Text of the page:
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ACGC principal to take position in Paynesville

GROVE CITY -- Atwater-Cosmos-Grove City Principal Dave Oehrlein submitted his resignation to the school board Monday, ending a 13-year career in the district.

Dave Oehrlein

GROVE CITY -- Atwater-Cosmos-Grove City Principal Dave Oehrlein submitted his resignation to the school board Monday, ending a 13-year career in the district.

He's accepted a job as elementary principal in Paynesville.

His departure means the break up of the two-person powerhouse administrative team at the school district, and will result in adding a third position to the current administrative team.

For the past two years Oehrlein and Superintendent Sherri Broderius were the only two administrators in the district. The move from ACGC's previous roster of three administrators, saved the district "a ton of money," Broderius said.

Their combined 39 years of experience with policy, procedures and history of ACGC students and teachers "gave us the foundation to save the district the price of an administrator for two years," she said.

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There were concerns that having only two administrators to travel to schools in three separate towns would be taxing.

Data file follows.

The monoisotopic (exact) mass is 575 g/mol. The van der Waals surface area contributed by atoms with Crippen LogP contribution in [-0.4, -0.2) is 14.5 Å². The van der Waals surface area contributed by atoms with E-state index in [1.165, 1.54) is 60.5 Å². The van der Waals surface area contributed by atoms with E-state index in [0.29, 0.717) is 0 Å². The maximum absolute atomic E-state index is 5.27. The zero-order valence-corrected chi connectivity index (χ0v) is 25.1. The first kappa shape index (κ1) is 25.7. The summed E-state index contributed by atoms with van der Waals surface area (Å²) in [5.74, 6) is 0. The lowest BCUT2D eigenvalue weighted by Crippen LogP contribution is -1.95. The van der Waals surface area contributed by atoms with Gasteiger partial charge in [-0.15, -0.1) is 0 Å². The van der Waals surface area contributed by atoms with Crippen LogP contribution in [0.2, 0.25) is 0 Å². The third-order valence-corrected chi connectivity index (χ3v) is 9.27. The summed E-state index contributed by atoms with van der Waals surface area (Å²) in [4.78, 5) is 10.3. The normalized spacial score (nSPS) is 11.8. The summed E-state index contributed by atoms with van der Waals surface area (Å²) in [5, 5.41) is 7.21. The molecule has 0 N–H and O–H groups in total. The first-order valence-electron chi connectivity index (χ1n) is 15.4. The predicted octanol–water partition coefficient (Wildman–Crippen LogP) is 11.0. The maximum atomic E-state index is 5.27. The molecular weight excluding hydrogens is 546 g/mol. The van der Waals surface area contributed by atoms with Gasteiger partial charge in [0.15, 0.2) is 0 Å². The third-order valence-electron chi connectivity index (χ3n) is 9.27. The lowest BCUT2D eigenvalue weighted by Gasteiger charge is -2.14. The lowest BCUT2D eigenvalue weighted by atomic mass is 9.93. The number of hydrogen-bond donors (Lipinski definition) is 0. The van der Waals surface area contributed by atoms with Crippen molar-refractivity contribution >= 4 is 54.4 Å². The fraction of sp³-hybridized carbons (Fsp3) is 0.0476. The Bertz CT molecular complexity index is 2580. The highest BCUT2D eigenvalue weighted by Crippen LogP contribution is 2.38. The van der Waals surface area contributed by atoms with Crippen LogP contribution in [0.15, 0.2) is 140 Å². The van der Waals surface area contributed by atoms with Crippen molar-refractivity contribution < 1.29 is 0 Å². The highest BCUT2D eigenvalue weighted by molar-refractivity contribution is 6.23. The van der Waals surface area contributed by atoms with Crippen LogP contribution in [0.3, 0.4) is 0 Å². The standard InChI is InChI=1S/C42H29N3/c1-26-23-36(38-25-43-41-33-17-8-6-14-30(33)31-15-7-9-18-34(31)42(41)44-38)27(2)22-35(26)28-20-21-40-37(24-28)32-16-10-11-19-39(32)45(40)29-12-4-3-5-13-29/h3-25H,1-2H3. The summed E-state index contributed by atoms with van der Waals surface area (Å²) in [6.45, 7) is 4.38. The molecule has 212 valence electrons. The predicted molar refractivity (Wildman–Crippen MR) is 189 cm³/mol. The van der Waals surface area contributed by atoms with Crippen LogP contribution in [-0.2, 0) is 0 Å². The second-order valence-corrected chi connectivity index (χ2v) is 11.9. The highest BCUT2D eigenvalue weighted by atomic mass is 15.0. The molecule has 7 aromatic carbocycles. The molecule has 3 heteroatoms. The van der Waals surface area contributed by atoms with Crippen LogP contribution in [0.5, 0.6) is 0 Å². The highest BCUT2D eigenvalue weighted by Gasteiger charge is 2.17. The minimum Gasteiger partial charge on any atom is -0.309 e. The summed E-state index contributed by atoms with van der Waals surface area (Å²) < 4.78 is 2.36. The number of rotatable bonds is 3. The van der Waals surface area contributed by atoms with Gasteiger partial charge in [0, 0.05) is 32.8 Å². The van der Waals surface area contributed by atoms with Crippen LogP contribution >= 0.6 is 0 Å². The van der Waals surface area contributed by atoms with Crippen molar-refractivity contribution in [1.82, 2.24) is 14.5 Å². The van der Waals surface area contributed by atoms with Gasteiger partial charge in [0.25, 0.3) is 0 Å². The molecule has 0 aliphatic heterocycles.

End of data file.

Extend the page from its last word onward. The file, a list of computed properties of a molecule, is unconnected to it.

It was common knowledge on the board that the arrangement could only work if the two administrators were Oehrlein and Broderius.

Because of their experience at ACGC, compatible working styles and respect for each other, they were able to handle the duties, Broderius said.

After 45 minutes of discussion, the board on Monday agreed to expand the staff to include a dean of students, along with hiring a replacement for Oehrlein. Broderius will continue her dual roles as superintendent and 7-12 grade principal.

The new dean of students will take over the disciplinary problems, mid-term reports, student surveys and other student-based issues that Oehrlein and Broderius had both spent time on. The dean will be a licensed teacher and will not be a licensed administrator.

While that means additional costs of about $40,000 to 45,000 a year -- and considering that the district previously operated with three full-time administrators that have higher salaries than teachers -- hiring a dean is still a savings to the district, Broderius said.

Having a dean of students will allow Broderius and the new principal time to deal with curriculum, teacher development and other educational issues.

Even if Oehrlein hadn't resigned, Broderius said she had been ready to request a dean of students be hired.

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She said Oehrlein will be missed by teachers, students and the community.

"I can't imagine anyone's going to miss him more than me," she said.

Related Topics: EDUCATION
Carolyn Lange is a features writer at the West Central Tribune. She can be reached at clange@wctrib.com or 320-894-9750
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